This 'maximum realism' simulation runs in 3D to impose real world scenery projection, sight line blocking, and parallax compliance cues in all directions, from multiple crew locations, at all times, at any zoom, in any simulation window of any aspect ratio. During 3D computing the 'inside view' and the 'outside view' share the same aspect ratio, and then they pan, and scroll and zoom together. That is a necessity during desk top flight simulation, if we hope to to learn and impose real world parallax compliances, not just watch a cartoon with random scenery placement, There is no 'fish eye' effect during 3D computing unless an inexperienced consumer imposes it.

 

 

- CREW TRAINING MANUAL FOR THE Z.1007bis ALCIONE (Series VII), FSAviator April 2014.

But I will agree that the default DCS FOV is absolutely terrible for 99% of new users. It needs to be massively reduced.

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There is no way u can simulate everything。In real world,naked eyes can spot an aircraft much farther away than any computer monitor can simulate。Pixels cannot scale very well。So zoom is necessary in this simulated world。Learn to use it。

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There is no way u can simulate everything。In real world,naked eyes can spot an aircraft much farther away than any computer monitor can simulate。Pixels cannot scale very well。So zoom is necessary in this simulated world。Learn to use it。

 

 

This is my gripe.

 

 

Running 28" 3840 × 2160 (4K) monitor and [Enter] zoom setting. (Will zoom to read gauges)

 

 

While everything is sweet in a boil - detection on merges at similar altitudes is ~ 1.5 miles, and maybe 2.25 mi. in the plan view.

 

 

Which means a 5,000 ft difference in elevation of a grey plane in a grey sky, or a green camo plane over the bocage of Normandy, is all but invisible.

 

 

The grey NZG A/C will sometimes disappear just on the zoom climb.

 

 

Find it necessary to use the map to intercept or reengage if drawn away.

 

 

Flew w/o labels for decades w/ CFS2, and never needed that. Five-Ten mile visibility was pretty reasonable.

 

 

Won't use the zoom, and refuse to use the labels.

 

 

 

 

Size at Distance - is a Squared function.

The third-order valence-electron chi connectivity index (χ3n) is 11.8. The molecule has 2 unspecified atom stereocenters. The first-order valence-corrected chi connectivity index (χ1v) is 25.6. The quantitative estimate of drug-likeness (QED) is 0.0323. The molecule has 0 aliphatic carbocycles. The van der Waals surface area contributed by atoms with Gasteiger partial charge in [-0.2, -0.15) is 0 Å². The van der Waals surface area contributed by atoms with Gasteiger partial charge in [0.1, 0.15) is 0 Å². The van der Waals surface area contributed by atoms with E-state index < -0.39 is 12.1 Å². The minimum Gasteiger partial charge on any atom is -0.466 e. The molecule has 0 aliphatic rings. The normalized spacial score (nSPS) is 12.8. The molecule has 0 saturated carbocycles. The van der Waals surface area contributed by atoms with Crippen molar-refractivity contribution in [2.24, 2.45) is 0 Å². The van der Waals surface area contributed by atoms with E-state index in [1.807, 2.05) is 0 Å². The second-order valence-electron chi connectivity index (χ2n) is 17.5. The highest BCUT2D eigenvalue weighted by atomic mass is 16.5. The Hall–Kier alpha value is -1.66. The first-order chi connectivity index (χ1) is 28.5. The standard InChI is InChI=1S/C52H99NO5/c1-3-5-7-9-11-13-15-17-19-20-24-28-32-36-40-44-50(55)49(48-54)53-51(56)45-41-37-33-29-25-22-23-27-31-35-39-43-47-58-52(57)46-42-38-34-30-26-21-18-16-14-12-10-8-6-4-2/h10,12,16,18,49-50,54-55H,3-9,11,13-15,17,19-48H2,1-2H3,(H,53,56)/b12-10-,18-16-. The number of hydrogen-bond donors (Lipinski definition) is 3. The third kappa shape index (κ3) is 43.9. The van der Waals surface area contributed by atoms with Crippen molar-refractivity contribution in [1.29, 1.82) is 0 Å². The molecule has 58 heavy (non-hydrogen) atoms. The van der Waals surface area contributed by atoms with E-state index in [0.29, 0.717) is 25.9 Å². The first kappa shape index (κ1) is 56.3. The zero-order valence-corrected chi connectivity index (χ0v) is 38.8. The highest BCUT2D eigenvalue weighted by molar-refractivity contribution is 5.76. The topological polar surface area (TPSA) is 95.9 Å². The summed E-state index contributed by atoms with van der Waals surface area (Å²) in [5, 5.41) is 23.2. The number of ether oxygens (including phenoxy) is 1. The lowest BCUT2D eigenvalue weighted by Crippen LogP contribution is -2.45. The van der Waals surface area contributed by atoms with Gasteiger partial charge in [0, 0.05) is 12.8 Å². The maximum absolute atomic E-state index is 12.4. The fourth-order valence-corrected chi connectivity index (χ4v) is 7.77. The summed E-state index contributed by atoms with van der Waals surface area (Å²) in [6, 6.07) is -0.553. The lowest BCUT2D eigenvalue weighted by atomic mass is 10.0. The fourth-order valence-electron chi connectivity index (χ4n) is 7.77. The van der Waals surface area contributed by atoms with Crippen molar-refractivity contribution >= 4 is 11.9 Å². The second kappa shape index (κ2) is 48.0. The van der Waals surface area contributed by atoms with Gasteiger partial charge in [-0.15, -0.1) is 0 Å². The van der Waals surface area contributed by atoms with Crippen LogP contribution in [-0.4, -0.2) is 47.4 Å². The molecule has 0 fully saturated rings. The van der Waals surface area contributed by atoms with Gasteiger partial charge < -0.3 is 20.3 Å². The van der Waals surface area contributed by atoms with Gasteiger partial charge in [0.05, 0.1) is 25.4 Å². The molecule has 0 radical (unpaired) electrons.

DSC - acts like it's linear.

 

 

 

 

 

 

 

 

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Won't use the zoom, and refuse to use the labels.

Size at Distance - is a Squared function.

DSC - acts like it's linear.

Bowie

 

 

"I refuse any solution to my self inflicted problem"

Sure thing, great reasoning there @@ It's not about a cheat, and not everything is about "muh immersion"

 

 

If you're able to see most your instruments on a 28" monitor, you're zoomed OUT too far, in comparison to reality. By "zooming in" you're not cheating or any such, you're adjusting your FoV to something semi-realistic for the size of your monitor.

 

 

And if you're not spotting objects farther away than a mile or two, I seriously doubt it's the monitor or DCS. Seriously, twenty miles away? Yeah, that's going to drop off due to the above mentioned FoV. But anything within ten miles is going to be rendering under any typical FoV a person might use (people using weird fisheye views notwithstanding). At "a mile or two", yeaaahhh... they're definitely visible. No question.

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About the zoom in and zoom out.

 

I think DCS have one of the most realistic way to handle the fact you can concentrate on small details and almost completely loose the peripherical vision. I don't see any other way to simulate this in a game than making the possibility to zoom in and out.

 

It's not perfect. But I don't think there is another way to simulate this.